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BOOKS: How Sikh legacy is slowly fading in Pakistan

“The Pakistan government maintains 24 heritage gurudwaras, but there are so many more that are part of the rich legacy....

he last empire in India was that of Ranjit Singh (1780-1839), says author Amardeep Singh. It is no exaggerated statement. By the 1700s, post the death of Aurangzeb, the Mughal empire had weakened. Maharaja Ranjit Singh (popularly known as Sher-i-Punjab) emerged an unchallenged leader among the Sikhs, uniting the warring confederacies and building an empire that—in his sunset years—would extend from Punjab to Afghanistan.

When it came to military strength, the Sarkar Khalsaji was second to none. By 1799, Maharaja Ranjit Singh had brough Lahore under his control. By 1813, Sikh forces wrested the highly strategic Attock from the Afghan forces. The defeat of Yusufzai tribesmen (1823), in what is now Pakistan, further weakened the Afghan forces. By 1819, he had annexed the Kashmir valley.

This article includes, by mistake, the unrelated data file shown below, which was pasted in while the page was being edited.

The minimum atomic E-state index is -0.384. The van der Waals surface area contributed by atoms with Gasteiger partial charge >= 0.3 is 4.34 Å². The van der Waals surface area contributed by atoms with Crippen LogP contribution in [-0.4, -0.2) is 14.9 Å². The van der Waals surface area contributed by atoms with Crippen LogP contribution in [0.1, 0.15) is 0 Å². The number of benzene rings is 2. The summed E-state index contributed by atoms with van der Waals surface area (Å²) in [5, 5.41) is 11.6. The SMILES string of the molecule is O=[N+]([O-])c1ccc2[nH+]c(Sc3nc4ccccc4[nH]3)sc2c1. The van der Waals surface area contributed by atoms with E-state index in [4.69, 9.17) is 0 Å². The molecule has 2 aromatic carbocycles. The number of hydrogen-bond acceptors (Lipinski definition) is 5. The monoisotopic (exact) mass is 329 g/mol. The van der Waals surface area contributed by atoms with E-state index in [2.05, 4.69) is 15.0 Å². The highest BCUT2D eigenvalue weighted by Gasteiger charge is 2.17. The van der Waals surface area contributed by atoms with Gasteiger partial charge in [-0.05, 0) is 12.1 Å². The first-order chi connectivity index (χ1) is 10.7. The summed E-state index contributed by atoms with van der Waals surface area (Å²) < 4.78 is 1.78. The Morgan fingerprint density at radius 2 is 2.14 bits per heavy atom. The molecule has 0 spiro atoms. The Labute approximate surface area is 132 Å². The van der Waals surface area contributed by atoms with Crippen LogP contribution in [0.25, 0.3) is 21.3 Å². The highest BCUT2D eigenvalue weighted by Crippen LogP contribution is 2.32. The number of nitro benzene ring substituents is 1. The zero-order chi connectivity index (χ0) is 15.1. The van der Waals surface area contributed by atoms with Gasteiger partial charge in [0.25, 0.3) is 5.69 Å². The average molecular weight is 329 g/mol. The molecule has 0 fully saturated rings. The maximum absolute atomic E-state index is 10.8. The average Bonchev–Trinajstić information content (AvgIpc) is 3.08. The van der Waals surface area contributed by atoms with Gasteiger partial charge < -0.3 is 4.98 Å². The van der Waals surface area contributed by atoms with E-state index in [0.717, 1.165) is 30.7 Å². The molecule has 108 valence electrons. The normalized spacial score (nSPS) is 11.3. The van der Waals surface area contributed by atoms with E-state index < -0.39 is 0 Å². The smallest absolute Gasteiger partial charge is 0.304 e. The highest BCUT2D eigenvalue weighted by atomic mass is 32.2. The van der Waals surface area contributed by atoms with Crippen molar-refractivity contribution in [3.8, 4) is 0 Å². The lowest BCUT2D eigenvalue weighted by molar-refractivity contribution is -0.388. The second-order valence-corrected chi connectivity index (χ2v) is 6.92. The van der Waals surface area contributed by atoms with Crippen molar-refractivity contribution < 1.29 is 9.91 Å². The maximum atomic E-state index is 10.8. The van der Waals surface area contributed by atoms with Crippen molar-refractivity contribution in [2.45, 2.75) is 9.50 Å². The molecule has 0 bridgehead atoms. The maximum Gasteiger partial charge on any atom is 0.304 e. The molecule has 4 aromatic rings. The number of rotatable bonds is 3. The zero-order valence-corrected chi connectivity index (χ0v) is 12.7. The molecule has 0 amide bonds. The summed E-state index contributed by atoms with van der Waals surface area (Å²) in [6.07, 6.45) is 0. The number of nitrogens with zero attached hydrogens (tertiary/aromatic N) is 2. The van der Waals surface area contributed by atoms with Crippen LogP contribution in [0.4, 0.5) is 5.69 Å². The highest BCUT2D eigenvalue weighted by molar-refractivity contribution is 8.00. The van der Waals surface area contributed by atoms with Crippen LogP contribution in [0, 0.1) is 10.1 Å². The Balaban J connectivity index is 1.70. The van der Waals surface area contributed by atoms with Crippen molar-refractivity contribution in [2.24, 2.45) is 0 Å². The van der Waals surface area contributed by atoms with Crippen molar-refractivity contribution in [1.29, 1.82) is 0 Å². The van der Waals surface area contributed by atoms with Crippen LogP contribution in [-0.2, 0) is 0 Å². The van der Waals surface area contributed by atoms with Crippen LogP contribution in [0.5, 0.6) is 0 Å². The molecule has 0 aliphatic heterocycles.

Sikh culture flourished during his reign. Going by numerous historic accounts, he was much more secular than his contemporaries, with people from all castes and religions serving in his army. Forced conversions were not the norm, as he patronised places of worship of different communities. The Harmandir Sahib (Golden Temple) was rebuilt and restored to its present-day glory. He also built Takht Sri Patna Sahib gurudwara in Patna (where Guru Gobind Singh was born) and Takht Sri Hazur Sahib in Maharashtra (where Guru Gobind was assassinated). 

Seven decades after Partition, the erosion of the rich Sikh legacy in Pakistan is the topic that the author wants to highlight. “Eighty per cent of that mighty empire is now in Pakistan. Memories of that legacy are being wiped out.'' Amardeep Singh, a Kashmiri Sikh who spent his early years in Gorakhpur and later joined the corporate world, grew up to his father's misty-eyed memories of their home town, Muzaffarabad, now in Pakistan-occupied Kashmir (PoK). He developed a taste for history, especially the Sikh legacy, early in life. On Wednesday, his lifelong interest culminated in the publication of his second book that captured the fast-disappearing heritage. The book, The Quest Continues: Lost Heritage—The Sikh legacy in Pakistan, was released in New Delhi. It is a sequel to The Lost Heritage—the Sikh legacy in Pakistan, which was published last February.